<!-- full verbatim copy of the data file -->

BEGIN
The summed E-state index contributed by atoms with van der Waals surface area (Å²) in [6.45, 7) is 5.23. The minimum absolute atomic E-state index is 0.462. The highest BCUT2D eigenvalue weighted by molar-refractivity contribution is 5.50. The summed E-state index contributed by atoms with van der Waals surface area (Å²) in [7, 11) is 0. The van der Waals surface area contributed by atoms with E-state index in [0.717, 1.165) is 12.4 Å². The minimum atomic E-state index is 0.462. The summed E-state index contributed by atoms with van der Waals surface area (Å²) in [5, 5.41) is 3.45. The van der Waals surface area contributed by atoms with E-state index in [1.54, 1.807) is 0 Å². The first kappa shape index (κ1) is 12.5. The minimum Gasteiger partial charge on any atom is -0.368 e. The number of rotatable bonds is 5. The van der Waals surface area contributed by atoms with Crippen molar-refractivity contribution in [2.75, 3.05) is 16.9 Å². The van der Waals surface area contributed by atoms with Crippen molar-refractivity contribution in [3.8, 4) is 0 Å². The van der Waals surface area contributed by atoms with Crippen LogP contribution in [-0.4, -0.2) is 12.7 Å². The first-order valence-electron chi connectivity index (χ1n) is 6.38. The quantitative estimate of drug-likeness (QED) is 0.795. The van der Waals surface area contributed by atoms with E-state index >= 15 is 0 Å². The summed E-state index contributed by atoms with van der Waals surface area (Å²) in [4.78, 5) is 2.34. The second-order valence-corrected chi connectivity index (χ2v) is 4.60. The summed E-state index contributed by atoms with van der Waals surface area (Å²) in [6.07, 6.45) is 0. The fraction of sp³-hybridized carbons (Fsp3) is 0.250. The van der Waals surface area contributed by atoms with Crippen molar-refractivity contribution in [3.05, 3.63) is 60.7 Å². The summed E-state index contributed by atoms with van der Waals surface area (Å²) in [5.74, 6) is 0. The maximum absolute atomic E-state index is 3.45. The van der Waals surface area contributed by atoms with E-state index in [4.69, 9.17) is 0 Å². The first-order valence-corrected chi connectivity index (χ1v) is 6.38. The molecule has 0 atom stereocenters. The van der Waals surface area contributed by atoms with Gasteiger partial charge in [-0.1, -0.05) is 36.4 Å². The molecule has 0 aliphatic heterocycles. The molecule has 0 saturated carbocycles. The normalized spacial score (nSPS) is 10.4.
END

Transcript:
The summed E-state index contributed by atoms with van der Waals surface area (Å²) in [6.45, 7) is 5.23. The minimum absolute atomic E-state index is 0.462. The highest BCUT2D eigenvalue weighted by molar-refractivity contribution is 5.50. The summed E-state index contributed by atoms with van der Waals surface area (Å²) in [7, 11) is 0. The van der Waals surface area contributed by atoms with E-state index in [0.717, 1.165) is 12.4 Å². The minimum atomic E-state index is 0.462. The summed E-state index contributed by atoms with van der Waals surface area (Å²) in [5, 5.41) is 3.45. The van der Waals surface area contributed by atoms with E-state index in [1.54, 1.807) is 0 Å². The first kappa shape index (κ1) is 12.5. The minimum Gasteiger partial charge on any atom is -0.368 e. The number of rotatable bonds is 5. The van der Waals surface area contributed by atoms with Crippen molar-refractivity contribution in [2.75, 3.05) is 16.9 Å². The van der Waals surface area contributed by atoms with Crippen molar-refractivity contribution in [3.8, 4) is 0 Å². The van der Waals surface area contributed by atoms with Crippen LogP contribution in [-0.4, -0.2) is 12.7 Å². The first-order valence-electron chi connectivity index (χ1n) is 6.38. The quantitative estimate of drug-likeness (QED) is 0.795. The van der Waals surface area contributed by atoms with E-state index >= 15 is 0 Å². The summed E-state index contributed by atoms with van der Waals surface area (Å²) in [4.78, 5) is 2.34. The second-order valence-corrected chi connectivity index (χ2v) is 4.60. The summed E-state index contributed by atoms with van der Waals surface area (Å²) in [6.07, 6.45) is 0. The fraction of sp³-hybridized carbons (Fsp3) is 0.250. The van der Waals surface area contributed by atoms with Crippen molar-refractivity contribution in [3.05, 3.63) is 60.7 Å². The summed E-state index contributed by atoms with van der Waals surface area (Å²) in [5.74, 6) is 0. The maximum absolute atomic E-state index is 3.45. The van der Waals surface area contributed by atoms with E-state index in [4.69, 9.17) is 0 Å². The first-order valence-corrected chi connectivity index (χ1v) is 6.38. The molecule has 0 atom stereocenters. The van der Waals surface area contributed by atoms with Gasteiger partial charge in [-0.1, -0.05) is 36.4 Å². The molecule has 0 aliphatic heterocycles. The molecule has 0 saturated carbocycles. The normalized spacial score (nSPS) is 10.4.